Hotmail Security Certificate by French Military Police?

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posted on Apr, 4 2006 @ 10:10 PM
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When trying to access my hotmail account, I get a security warning that a security certificate licensed to www.gendcom.info has been installed on the hotmail website. Well, that security certificate belongs to the Gendarmerie Nationale, which is France's military police.

Here are some screen shots of what's going on:



The last screenshot shows that the certificate was issued in South Africa.

Here is some information on www.gendcom.info or Gendarmerie Nationale:
en.wikipedia.org...

Anyone get the same problem? Any idea why the French military police are taking over Hotmail?

[edit on 4-4-2006 by Jamuhn]




posted on Apr, 4 2006 @ 11:16 PM
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I know this thread hasn't been up for long, but I'm hoping someone can confirm this on their end.



posted on Apr, 4 2006 @ 11:32 PM
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I just logged into Hotmail then logged out, twice. Everything looks normal here in Northeast Ohio. You might contact MSN for an explanation.



posted on Apr, 4 2006 @ 11:39 PM
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You sure the certificate popup was for the hotmail site and not for that "Gendcom 2" window you have open next to it?



posted on Apr, 4 2006 @ 11:44 PM
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I opened up the gencom.info website after I got that security certificate alert the first time. I still had it open when I went to take screen shots.



posted on Apr, 5 2006 @ 12:08 AM
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Which hotmail domain were you logging into?

.com .co.uk ....

And where from were you trying to login?

And last but not least, are you aware of any kind of proxy between you and the open internet?



posted on Apr, 5 2006 @ 12:30 AM
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I simply go to hotmail.com and I presented with that alert. And, yes, there is a university proxy between me and the Internet.



posted on Apr, 5 2006 @ 12:35 AM
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I suggest you notify whoever manages that proxy then.

The most likely point of misreferenced (deliberate or accidental) transfer of certificates like this is a proxy in between you and the actual site.



posted on Apr, 5 2006 @ 04:40 PM
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Yea...but would the proxy have the power to switch the security certificate of a website?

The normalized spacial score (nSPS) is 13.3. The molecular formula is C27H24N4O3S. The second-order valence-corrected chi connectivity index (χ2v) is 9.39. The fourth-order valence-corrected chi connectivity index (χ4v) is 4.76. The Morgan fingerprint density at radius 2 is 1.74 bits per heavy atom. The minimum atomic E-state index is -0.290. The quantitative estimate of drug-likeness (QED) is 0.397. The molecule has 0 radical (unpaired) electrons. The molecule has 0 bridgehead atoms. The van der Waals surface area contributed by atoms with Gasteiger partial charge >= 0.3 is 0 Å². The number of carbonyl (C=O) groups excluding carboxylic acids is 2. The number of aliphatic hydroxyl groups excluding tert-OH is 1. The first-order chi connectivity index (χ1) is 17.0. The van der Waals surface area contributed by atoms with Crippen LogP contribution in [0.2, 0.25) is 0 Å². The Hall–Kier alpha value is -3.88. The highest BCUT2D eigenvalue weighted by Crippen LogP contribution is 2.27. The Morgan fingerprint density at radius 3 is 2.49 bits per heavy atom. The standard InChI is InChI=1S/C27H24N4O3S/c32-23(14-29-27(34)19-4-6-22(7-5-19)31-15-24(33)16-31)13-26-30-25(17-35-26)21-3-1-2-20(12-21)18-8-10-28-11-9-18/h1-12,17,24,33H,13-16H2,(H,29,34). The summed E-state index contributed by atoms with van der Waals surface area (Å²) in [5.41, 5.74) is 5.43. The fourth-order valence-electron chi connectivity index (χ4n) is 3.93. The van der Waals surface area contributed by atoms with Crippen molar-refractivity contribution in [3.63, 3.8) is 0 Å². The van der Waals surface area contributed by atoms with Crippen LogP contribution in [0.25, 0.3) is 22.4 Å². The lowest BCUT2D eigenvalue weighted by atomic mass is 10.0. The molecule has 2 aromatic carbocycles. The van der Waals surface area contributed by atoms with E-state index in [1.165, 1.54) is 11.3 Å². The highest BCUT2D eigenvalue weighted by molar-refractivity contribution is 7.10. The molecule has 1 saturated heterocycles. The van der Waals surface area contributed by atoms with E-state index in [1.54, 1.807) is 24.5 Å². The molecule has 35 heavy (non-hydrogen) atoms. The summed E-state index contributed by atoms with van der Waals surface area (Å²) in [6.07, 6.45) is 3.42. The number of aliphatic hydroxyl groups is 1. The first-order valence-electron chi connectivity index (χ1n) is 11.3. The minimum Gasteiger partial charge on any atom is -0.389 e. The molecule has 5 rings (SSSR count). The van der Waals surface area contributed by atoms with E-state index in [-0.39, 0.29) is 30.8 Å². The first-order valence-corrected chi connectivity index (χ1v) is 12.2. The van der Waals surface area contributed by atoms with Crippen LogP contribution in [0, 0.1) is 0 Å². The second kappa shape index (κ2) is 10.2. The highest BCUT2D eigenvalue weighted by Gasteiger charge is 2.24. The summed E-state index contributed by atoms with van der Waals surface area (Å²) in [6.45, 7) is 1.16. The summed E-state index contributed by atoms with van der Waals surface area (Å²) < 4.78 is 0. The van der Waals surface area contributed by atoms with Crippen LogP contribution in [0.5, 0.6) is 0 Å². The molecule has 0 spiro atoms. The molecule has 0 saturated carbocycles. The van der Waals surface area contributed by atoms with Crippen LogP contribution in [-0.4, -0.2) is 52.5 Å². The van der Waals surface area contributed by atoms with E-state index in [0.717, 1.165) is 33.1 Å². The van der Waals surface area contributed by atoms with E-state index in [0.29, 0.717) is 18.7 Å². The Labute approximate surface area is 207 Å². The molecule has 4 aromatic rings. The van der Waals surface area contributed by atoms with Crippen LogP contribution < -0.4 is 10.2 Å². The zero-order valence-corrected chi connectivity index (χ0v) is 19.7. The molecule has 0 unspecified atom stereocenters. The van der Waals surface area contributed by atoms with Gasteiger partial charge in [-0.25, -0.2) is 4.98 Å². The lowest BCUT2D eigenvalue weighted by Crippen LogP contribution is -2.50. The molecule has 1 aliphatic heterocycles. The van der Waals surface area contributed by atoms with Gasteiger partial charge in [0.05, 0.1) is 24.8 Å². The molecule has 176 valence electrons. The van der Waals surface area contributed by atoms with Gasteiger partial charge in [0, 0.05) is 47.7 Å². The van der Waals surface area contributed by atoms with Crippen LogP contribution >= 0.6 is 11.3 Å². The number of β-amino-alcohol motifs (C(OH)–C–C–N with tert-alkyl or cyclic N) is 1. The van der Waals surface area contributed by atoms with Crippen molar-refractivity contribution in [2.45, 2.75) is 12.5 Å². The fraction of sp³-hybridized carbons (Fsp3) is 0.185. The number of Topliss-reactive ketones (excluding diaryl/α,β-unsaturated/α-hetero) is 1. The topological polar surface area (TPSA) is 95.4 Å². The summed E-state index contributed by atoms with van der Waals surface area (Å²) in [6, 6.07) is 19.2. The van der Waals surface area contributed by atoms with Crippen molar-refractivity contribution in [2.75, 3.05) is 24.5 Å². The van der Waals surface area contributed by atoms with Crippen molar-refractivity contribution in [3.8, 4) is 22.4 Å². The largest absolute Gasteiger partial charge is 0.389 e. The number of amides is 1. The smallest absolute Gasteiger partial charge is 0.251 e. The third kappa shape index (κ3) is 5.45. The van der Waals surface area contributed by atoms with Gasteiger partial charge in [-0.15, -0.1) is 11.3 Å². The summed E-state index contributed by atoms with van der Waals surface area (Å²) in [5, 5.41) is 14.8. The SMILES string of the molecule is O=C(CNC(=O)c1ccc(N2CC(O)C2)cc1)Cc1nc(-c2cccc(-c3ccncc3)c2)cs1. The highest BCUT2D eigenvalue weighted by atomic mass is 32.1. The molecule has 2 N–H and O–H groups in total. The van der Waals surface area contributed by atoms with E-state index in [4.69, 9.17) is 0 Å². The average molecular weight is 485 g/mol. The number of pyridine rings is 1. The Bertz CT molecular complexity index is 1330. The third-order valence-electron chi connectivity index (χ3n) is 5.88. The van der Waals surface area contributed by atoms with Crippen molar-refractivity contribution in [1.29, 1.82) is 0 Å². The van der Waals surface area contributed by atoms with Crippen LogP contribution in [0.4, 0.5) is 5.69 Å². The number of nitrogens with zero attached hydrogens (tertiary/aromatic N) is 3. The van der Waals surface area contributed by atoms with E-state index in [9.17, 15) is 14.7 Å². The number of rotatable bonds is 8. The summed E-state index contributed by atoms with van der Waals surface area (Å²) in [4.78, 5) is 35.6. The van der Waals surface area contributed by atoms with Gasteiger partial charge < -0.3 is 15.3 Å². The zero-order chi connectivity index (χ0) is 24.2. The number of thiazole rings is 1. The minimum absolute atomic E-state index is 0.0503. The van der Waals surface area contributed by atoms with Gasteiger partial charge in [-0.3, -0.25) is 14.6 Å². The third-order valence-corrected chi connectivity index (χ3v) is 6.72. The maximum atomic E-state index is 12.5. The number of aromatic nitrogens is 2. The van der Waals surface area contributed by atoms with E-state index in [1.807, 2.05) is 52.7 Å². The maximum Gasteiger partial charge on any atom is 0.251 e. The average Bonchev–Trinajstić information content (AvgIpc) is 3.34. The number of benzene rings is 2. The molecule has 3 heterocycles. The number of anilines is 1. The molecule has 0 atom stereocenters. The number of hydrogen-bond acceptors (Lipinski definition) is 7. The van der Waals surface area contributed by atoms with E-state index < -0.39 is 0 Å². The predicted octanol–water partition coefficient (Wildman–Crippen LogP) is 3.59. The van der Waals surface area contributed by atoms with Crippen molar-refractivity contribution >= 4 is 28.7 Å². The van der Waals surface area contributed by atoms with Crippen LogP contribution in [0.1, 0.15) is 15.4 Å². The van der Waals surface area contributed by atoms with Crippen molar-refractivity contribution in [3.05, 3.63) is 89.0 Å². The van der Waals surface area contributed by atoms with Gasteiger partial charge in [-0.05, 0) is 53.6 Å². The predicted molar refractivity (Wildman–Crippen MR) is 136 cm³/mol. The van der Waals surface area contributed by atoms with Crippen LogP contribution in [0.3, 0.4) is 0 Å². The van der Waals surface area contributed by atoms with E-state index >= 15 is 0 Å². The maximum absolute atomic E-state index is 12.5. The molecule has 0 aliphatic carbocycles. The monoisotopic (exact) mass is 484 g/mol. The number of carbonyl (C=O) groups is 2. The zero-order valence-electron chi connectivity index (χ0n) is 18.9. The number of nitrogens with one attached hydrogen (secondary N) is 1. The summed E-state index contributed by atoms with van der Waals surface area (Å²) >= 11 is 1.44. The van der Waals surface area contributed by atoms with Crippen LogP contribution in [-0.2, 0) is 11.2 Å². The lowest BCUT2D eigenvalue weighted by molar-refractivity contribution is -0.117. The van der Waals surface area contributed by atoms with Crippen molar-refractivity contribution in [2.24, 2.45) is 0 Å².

posted on Apr, 6 2006 @ 12:21 AM
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The French are committing espionage on our universities!!!

We should start a cyber war and kill their internet and communications for their attempted attack on our countries infrastructure!

Would be cool.

[edit on 6-4-2006 by ImplementOfWar]



posted on Apr, 6 2006 @ 05:05 PM
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Originally posted by Jamuhn
Yea...but would the proxy have the power to switch the security certificate of a website?


Power? A proxy caches content from websites and sends that cached data to its clients instead of the live data from the webpage.
If the data on the real site is changed, it'll recache that data.
For highly active sites like ATS, it'll usualy refresh its data with every request.

So its pritty much just exactly what a proxy does, send out cached data and not the original data. So if the cached data is misplaced or deliberatly wrongly linked it sends out data that doesn't come from the original site.

If your uni has something installed like Websense, it'll replace requests to certain sites with a websense message.



posted on Apr, 6 2006 @ 07:15 PM
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A French security certificate...
I'm sure that will be secure enough to hide behind in case of an invasion.....of privacy



posted on Apr, 6 2006 @ 11:03 PM
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Originally posted by thematrixSo its pritty much just exactly what a proxy does, send out cached data and not the original data. So if the cached data is misplaced or deliberatly wrongly linked it sends out data that doesn't come from the original site.


Right, right. So, it would be possible that the cached content is coming over, but with an altered security certificate? That would account for it not happening to other members.

Assuming this is done with a malicious intent. Would replacing this security certificate with that of Gend. Nationale's enable them to view this private information related to my Hotmail account?





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